It’s October, and meteor season is upon us with major meteor showers each month until the year’s end. There are always minor meteor showers happening, too, and a good one to be aware of this month is the Taurid meteor shower, which may well produce a swarm of fireballs – or exceptionally bright meteors – in late October and early November. That’s regardless of which date the South Taurid meteor shower peaks, by the way, and dates for the peak this year, as always, are a bit uncertain.
Various sources give wildly different dates for the peak date of the South Taurid shower. Two trusted sources give October 10 (or 9) as the peak for the South Taurid peak in 2016. The International Meteor Organization (IMO) is one, and the American Meteor Society (AMS) is the other. The Taurids (both South and North Taurids, which peak in November) are long, spread-out showers with no well-defined peak, and only a handful of meteors per hour on the peak nights (5-7 perhaps). But the AMS explains what’s awesome about them:
The Taurids (both branches) are rich in fireballs and are often responsible for increased number of fireball reports from September through November.
Did we say fireballs? Yes! Last year, October and early November 2015, was an incredible year for the long-lasting Taurids. We received many, many photos of fireballs from watchful observers, which you can see here.
This year may or may not be as good for fireball-watching, but … the Taurids are well worth knowing about and watching for.
The Taurid meteor stream consists of an extremely wide roadway of far-flung debris left behind by Comet 2P Encke. When Earth travels through this belt of comet debris, bits and pieces of Comet 2P Encke smash into the Earth’s upper atmosphere to vaporize as rather slow-moving Taurid meteors (17 miles/28 km per second).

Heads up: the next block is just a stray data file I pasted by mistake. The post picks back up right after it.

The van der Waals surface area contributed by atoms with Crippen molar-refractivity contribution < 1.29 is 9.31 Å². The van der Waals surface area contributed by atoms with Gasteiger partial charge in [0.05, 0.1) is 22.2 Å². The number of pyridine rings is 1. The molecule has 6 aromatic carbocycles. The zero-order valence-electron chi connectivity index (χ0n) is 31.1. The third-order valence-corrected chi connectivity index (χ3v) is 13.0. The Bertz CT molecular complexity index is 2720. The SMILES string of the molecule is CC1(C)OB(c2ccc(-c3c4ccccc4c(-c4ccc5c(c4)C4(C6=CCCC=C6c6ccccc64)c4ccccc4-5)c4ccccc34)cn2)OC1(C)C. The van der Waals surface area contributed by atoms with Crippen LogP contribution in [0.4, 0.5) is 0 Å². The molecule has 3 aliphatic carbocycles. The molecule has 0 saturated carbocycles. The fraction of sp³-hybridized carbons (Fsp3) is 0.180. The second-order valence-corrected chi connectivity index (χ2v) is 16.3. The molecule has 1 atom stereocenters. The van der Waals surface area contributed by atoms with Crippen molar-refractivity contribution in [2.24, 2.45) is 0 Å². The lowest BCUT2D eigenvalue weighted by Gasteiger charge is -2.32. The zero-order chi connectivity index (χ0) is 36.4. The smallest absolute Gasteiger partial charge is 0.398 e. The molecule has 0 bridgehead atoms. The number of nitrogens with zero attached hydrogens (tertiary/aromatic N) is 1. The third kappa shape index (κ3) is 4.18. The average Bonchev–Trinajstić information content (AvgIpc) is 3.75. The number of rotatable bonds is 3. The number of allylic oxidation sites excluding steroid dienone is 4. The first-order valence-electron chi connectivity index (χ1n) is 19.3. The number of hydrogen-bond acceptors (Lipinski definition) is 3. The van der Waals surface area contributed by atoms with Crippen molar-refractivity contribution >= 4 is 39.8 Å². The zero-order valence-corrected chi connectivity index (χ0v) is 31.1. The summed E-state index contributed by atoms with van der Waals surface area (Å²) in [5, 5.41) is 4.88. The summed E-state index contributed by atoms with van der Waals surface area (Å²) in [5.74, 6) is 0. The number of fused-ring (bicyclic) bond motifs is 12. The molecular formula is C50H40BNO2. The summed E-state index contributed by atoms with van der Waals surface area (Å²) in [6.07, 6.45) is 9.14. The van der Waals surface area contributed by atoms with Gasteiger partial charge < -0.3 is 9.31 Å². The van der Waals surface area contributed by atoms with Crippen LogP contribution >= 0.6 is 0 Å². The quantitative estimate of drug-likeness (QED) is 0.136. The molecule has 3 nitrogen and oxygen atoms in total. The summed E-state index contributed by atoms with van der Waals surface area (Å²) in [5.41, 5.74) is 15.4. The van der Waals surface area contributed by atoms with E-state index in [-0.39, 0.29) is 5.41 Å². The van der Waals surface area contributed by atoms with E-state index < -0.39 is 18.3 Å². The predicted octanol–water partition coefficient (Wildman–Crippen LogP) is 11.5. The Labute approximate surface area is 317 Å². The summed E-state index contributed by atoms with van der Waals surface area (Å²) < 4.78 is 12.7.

Yet, the Taurids are known for having a high percentage of fireballs.
Apparently, the original Taurid stream had been perturbed by Jupiter into two branches: South and North Taurids. The South Taurids, the more prominent of the two, are active from about September 25 to November 25, whereas the (overlapping) North Taurids are active from about October 20 to December 10. It’s now thought that the South Taurid peak (October 10) comes about one month before the North Taurid peak (November 12).
Peak dates aside, meteor aficionados will be on the lookout as the South and North Taurids simultaneously produce meteors throughout October and into early November.
Last year (2015), experts were saying that higher rates of Taurid fireballs might happen in seven-year cycles, and that the last grand fireball display was in 2008. That was good news for Taurid-watchers in 2015, and last year’s shower did apparently produce many fireballs.
What about this year? Will there be lingering effects from last year’s fireball extravaganza?
The only way to know is to watch!
Bottom line: The long-lasting South Taurid meteor shower (September 25 to November 25) may well produce fireballs this month or early next month. Watch for them.
Bruce McClure has served as lead writer for EarthSky's popular Tonight pages since 2004. He's a sundial aficionado, whose love for the heavens has taken him to Lake Titicaca in Bolivia and sailing in the North Atlantic, where he earned his celestial navigation certificate through the School of Ocean Sailing and Navigation. He also writes and hosts public astronomy programs and planetarium programs in and around his home in upstate New York.